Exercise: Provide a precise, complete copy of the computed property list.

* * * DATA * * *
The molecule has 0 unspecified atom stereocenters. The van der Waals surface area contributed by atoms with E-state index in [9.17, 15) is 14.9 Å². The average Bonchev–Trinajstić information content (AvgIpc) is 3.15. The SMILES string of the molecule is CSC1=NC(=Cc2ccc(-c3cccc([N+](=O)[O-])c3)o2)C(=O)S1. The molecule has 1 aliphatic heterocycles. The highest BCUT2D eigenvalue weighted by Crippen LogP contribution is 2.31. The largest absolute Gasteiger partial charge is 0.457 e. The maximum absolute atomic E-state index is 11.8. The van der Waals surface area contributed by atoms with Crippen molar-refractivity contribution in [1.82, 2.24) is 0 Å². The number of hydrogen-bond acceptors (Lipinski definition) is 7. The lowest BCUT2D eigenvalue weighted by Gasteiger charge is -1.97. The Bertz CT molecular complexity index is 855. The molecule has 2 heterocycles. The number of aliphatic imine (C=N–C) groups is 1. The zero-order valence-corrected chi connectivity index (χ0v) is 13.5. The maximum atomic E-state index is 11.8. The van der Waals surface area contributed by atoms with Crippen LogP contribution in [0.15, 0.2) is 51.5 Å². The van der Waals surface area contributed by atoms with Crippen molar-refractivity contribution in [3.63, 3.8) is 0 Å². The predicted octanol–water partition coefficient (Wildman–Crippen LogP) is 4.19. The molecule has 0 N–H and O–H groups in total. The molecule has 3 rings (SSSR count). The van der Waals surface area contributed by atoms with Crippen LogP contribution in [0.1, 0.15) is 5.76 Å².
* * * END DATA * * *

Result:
The molecule has 0 unspecified atom stereocenters. The van der Waals surface area contributed by atoms with E-state index in [9.17, 15) is 14.9 Å². The average Bonchev–Trinajstić information content (AvgIpc) is 3.15. The SMILES string of the molecule is CSC1=NC(=Cc2ccc(-c3cccc([N+](=O)[O-])c3)o2)C(=O)S1. The molecule has 1 aliphatic heterocycles. The highest BCUT2D eigenvalue weighted by Crippen LogP contribution is 2.31. The largest absolute Gasteiger partial charge is 0.457 e. The maximum absolute atomic E-state index is 11.8. The van der Waals surface area contributed by atoms with Crippen molar-refractivity contribution in [1.82, 2.24) is 0 Å². The number of hydrogen-bond acceptors (Lipinski definition) is 7. The lowest BCUT2D eigenvalue weighted by Gasteiger charge is -1.97. The Bertz CT molecular complexity index is 855. The molecule has 2 heterocycles. The number of aliphatic imine (C=N–C) groups is 1. The zero-order valence-corrected chi connectivity index (χ0v) is 13.5. The maximum atomic E-state index is 11.8. The van der Waals surface area contributed by atoms with Crippen LogP contribution in [0.15, 0.2) is 51.5 Å². The van der Waals surface area contributed by atoms with Crippen molar-refractivity contribution in [3.63, 3.8) is 0 Å². The predicted octanol–water partition coefficient (Wildman–Crippen LogP) is 4.19. The molecule has 0 N–H and O–H groups in total. The molecule has 3 rings (SSSR count). The van der Waals surface area contributed by atoms with Crippen LogP contribution in [0.1, 0.15) is 5.76 Å².